Source: PBS Hawaiʻi
Astronomical research is dependent on technology that allows astronomers to see the universe. Telescopes act as giant eyes, capturing the light from celestial objects and processing it for astronomers to study. Generally, a space-based telescope will offer the clearest views of the universe. However, astronomers have found an ideal site for ground-based telescopes. In this video segment adapted from First Light, learn about recent telescope technologies and one of the best ground locations — Mauna Kea.
To study the universe, astronomers rely on light that is gathered by telescopes — instruments and computers that are able to capture the electromagnetic radiation emitted from distant objects and process it for astronomers to study. Unfortunately, views from Earth's surface are restricted by Earth's atmosphere, so there are limitations to the light that ground-based telescopes can see.
Optical and radio wavelengths penetrate Earth's atmosphere with the least difficulty — the atmosphere is said to be transparent at these wavelengths. The upper atmosphere absorbs short-wavelength light, such as ultraviolet. Water vapor, found mainly in the lower part of the atmosphere, absorbs microwave and infrared light. However, the water vapor content quickly decreases with height, so if observatories are located at high elevations, the transparency for microwave and infrared light is greatly improved.
The atmosphere has other negative effects on light. Turbulence — the movement of air due to pressure and temperature variations — bends incoming light and causes fluctuations, a phenomenon that can be seen in the twinkling of stars. Dust and aerosols can also cause light to scatter. As a result, satellites located above the atmosphere are generally able to provide clearer and more detailed views of the universe than ground telescopes because they are free from both the distortion and the absorption effects of looking at the universe through air.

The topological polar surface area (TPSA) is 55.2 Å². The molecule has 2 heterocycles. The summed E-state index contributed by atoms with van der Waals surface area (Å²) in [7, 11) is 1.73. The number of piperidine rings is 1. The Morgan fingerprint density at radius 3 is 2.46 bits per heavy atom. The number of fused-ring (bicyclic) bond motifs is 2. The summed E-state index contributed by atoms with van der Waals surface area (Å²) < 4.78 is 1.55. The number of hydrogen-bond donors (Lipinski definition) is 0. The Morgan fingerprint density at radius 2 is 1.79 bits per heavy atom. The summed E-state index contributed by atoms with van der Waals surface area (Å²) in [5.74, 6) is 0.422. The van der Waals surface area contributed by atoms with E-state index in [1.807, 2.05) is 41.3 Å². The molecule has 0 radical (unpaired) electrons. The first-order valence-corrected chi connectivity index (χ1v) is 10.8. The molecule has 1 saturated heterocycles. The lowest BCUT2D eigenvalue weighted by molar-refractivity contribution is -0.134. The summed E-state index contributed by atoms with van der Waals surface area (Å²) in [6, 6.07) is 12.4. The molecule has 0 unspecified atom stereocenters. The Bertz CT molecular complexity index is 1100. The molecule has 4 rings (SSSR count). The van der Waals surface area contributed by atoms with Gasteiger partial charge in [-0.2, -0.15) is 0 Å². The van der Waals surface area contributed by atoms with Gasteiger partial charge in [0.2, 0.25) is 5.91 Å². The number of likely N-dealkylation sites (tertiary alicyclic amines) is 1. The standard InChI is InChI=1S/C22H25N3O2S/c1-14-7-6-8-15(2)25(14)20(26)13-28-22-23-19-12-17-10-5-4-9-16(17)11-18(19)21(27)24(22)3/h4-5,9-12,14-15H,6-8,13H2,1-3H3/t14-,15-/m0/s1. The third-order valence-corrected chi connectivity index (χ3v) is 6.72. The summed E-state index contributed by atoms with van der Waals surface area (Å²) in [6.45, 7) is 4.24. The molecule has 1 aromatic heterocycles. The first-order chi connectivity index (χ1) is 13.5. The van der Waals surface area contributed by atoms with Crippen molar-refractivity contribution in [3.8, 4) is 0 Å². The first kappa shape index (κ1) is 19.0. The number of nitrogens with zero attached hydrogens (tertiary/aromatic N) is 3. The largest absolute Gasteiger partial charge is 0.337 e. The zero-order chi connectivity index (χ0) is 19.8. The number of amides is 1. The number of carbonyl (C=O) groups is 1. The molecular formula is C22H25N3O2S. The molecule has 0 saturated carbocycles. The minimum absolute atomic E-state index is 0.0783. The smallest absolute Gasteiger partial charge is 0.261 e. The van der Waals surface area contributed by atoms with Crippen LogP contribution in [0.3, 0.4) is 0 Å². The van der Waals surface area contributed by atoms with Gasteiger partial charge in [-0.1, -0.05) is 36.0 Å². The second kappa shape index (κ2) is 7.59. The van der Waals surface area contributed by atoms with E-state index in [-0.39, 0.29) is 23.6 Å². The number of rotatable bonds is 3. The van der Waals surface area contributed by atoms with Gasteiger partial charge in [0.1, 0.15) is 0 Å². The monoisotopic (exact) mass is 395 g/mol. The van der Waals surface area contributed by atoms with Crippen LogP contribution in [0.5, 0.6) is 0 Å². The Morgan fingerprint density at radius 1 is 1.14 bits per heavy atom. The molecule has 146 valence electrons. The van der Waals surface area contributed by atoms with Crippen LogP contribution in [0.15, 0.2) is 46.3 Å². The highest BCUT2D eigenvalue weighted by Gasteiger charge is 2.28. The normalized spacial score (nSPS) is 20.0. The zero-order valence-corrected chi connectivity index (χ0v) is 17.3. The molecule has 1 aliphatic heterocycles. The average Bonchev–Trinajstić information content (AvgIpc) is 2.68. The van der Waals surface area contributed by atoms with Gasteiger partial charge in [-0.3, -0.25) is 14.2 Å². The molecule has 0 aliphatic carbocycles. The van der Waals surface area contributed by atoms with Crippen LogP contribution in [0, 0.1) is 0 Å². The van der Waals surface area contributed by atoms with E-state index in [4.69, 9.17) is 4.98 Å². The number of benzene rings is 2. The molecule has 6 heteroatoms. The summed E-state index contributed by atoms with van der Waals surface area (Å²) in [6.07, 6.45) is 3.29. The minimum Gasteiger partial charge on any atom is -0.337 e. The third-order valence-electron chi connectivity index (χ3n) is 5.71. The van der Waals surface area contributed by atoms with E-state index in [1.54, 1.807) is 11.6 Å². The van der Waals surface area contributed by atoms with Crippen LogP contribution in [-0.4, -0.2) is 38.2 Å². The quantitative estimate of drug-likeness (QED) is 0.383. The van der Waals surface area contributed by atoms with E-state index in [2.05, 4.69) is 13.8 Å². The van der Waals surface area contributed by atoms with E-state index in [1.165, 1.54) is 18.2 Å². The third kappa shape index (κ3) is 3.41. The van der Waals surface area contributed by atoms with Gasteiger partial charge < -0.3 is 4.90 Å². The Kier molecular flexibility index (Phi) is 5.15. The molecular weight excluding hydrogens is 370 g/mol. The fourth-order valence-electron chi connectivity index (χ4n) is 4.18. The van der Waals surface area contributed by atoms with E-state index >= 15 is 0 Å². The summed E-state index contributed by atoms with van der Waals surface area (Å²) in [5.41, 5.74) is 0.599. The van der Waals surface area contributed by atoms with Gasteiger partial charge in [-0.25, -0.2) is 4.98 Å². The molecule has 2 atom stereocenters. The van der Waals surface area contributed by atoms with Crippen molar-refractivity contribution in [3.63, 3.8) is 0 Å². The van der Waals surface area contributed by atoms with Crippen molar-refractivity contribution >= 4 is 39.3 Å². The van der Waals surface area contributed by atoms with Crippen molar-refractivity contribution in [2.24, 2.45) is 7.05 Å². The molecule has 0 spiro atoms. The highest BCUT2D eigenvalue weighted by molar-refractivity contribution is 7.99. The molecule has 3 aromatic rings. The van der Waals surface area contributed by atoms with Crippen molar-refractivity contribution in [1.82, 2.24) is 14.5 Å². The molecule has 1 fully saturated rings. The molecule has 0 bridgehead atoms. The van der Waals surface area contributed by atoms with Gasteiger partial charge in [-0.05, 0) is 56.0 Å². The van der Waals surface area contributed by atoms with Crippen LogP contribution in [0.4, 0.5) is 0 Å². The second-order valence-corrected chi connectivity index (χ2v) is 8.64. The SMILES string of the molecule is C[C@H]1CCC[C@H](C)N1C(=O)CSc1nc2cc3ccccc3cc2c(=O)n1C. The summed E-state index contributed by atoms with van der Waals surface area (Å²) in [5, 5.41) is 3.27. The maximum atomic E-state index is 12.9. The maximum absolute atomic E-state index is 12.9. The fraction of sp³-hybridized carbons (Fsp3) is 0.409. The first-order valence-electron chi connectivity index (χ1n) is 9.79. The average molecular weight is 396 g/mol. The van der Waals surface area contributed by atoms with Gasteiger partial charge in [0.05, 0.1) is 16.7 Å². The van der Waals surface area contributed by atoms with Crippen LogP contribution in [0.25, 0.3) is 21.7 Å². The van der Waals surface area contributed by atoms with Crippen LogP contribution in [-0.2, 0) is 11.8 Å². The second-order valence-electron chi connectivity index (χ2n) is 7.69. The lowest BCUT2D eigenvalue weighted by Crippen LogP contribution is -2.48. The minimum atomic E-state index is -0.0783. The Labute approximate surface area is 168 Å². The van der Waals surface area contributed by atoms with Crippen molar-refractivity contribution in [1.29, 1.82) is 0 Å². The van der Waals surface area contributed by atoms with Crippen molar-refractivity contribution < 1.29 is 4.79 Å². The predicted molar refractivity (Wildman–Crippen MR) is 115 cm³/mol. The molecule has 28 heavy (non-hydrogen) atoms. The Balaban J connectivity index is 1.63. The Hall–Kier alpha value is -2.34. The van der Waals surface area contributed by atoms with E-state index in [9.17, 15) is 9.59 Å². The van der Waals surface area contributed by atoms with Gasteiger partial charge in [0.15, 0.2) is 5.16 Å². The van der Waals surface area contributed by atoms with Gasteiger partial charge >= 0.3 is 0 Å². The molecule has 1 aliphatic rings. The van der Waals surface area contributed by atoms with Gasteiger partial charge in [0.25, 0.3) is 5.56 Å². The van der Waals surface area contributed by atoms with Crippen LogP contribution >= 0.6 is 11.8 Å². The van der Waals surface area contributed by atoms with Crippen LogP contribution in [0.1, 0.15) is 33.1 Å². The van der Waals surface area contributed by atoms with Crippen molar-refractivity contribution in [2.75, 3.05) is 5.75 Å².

However, there are some ground locations that support high-quality observations. Mauna Kea in Hawaiʻi is an ideal site for astronomical telescopes. At 4,250 m (13,796 ft) above sea level, the telescopes on Mauna Kea are placed above much of the atmosphere, thereby minimizing the atmospheric effects. In addition, Mauna Kea is in the middle of an ocean, which results in very stable air over the mountain. The air is also very dry and typically free of clouds — providing an exceptionally high number of clear nights. The site is also far from heavily populated areas and the light pollution of city lights.
With over a dozen of the world's best telescopes situated on Mauna Kea — the largest infrared and optical telescopes and one radio telescope are located there — it is one of the world's leading astronomical observatories. Astronomers use the telescopes to research many different areas of astronomy — including the existence of new planets, the expansion of the universe, and black holes. Given the advancement of new technologies — such as adaptive optics — ground-based telescopes in optimal locations such as Mauna Kea may be able to rival space telescopes.
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